deposits of caesium are zone pegmatite ore bodies formed by this
enrichment process. Because caesium does not substitute for potassium
as readily as rubidium, the alkali evaporite minerals sylvite (KCl)
and carnallite (KMgCl
2O) may contain only 0.002% caesium. Consequently, Cs is found in few
minerals. Percentage amounts of caesium may be found in beryl (Be
6) and avogadrite ((K,Cs)BF
4), up to 15 wt% Cs2O in the closely related mineral pezzottaite
(Cs(Be2Li)Al2Si6O18), up to 8.4 wt% Cs2O in the rare mineral
28), and less in the more widespread rhodizite. The only
economically important ore for caesium is pollucite Cs(AlSi
6), which is found in a few places around the world in zoned
pegmatites, associated with the more commercially important lithium
minerals, lepidolite and petalite. Within the pegmatites, the large
grain size and the strong separation of the minerals results in
high-grade ore for mining.
One of the world's most significant and richest sources of caesium is
Tanco Mine at
Bernic Lake in Manitoba, Canada, estimated to
contain 350,000 metric tons of pollucite ore, representing more
than two-thirds of the world's reserve base. Although the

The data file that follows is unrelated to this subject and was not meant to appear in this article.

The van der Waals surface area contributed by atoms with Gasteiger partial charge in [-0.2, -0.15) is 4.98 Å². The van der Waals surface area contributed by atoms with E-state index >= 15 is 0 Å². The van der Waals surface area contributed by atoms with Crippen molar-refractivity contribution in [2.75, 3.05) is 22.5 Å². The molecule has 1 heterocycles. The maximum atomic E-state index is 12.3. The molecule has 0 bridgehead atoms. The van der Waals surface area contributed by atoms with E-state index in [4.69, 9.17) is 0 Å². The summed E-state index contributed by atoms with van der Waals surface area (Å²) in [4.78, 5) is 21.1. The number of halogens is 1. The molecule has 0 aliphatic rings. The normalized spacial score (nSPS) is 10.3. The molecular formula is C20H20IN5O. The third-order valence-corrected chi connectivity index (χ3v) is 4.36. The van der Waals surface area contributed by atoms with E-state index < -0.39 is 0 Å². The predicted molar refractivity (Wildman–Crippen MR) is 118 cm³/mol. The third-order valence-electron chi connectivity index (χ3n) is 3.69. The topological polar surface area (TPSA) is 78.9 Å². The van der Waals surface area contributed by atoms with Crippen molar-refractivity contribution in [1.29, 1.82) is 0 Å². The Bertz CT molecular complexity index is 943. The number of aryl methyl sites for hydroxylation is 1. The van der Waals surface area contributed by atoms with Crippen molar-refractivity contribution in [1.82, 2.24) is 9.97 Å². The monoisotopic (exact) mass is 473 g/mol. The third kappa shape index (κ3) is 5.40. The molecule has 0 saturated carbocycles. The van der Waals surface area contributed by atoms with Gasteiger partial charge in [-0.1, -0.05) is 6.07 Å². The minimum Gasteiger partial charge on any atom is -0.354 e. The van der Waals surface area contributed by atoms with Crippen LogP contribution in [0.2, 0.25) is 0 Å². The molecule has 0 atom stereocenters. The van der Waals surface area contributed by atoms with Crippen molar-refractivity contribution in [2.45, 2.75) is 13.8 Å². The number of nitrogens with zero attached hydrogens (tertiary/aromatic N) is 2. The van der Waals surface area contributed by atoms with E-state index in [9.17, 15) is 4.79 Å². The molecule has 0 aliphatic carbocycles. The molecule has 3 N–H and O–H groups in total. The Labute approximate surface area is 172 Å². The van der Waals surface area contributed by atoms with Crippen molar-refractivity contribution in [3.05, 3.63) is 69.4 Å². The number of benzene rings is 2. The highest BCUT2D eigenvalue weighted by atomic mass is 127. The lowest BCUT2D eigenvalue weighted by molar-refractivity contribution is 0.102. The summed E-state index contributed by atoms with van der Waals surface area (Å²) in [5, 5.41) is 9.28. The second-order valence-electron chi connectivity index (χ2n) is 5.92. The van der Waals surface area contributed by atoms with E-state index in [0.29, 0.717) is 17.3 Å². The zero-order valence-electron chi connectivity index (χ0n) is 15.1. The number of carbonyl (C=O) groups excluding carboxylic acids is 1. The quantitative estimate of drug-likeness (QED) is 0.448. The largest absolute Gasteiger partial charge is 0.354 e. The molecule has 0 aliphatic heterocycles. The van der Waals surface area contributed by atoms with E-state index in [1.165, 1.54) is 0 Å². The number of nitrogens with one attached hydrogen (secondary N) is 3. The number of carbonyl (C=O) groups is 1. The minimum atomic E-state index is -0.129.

stoichiometric content of caesium in pollucite is 42.6%, pure
pollucite samples from this deposit contain only about 34% caesium,
while the average content is 24 wt%. Commercial pollucite
contains more than 19% caesium. The Bikita pegmatite deposit in
Zimbabwe is mined for its petalite, but it also contains a significant
amount of pollucite. Another notable source of pollucite is in the
Karibib Desert, Namibia. At the present rate of world mine
production of 5 to 10 metric tons per year, reserves will last
for thousands of years.
Mining and refining pollucite ore is a selective process and is
conducted on a smaller scale than for most other metals. The ore is
crushed, hand-sorted, but not usually concentrated, and then ground.
Caesium is then extracted from pollucite primarily by three methods:
acid digestion, alkaline decomposition, and direct reduction.
In the acid digestion, the silicate pollucite rock is dissolved with
strong acids, such as hydrochloric (HCl), sulfuric (H
4), hydrobromic (HBr), or hydrofluoric (HF) acids. With hydrochloric
acid, a mixture of soluble chlorides is produced, and the insoluble
chloride double salts of caesium are precipitated as caesium antimony
7), caesium iodine chloride (Cs
2ICl), or caesium hexachlorocerate (Cs
6)). After separation, the pure precipitated double salt is
decomposed, and pure CsCl is precipitated by evaporating the water.
The sulfuric acid method yields the insoluble double salt directly as
caesium alum (CsAl(SO
2O). The aluminium sulfate component is converted to insoluble
aluminium oxide by roasting the alum with carbon, and the resulting
product is leached with water to yield a Cs
Roasting pollucite with calcium carbonate and calcium chloride yields
insoluble calcium silicates and soluble caesium chloride. Leaching
with water or dilute ammonia (NH
4OH) yields a dilute chloride (CsCl) solution. This solution can be
evaporated to produce caesium chloride or transformed into caesium
alum or caesium carbonate. Though not commercially feasible, the ore
can be directly reduced with potassium, sodium, or calcium in vacuum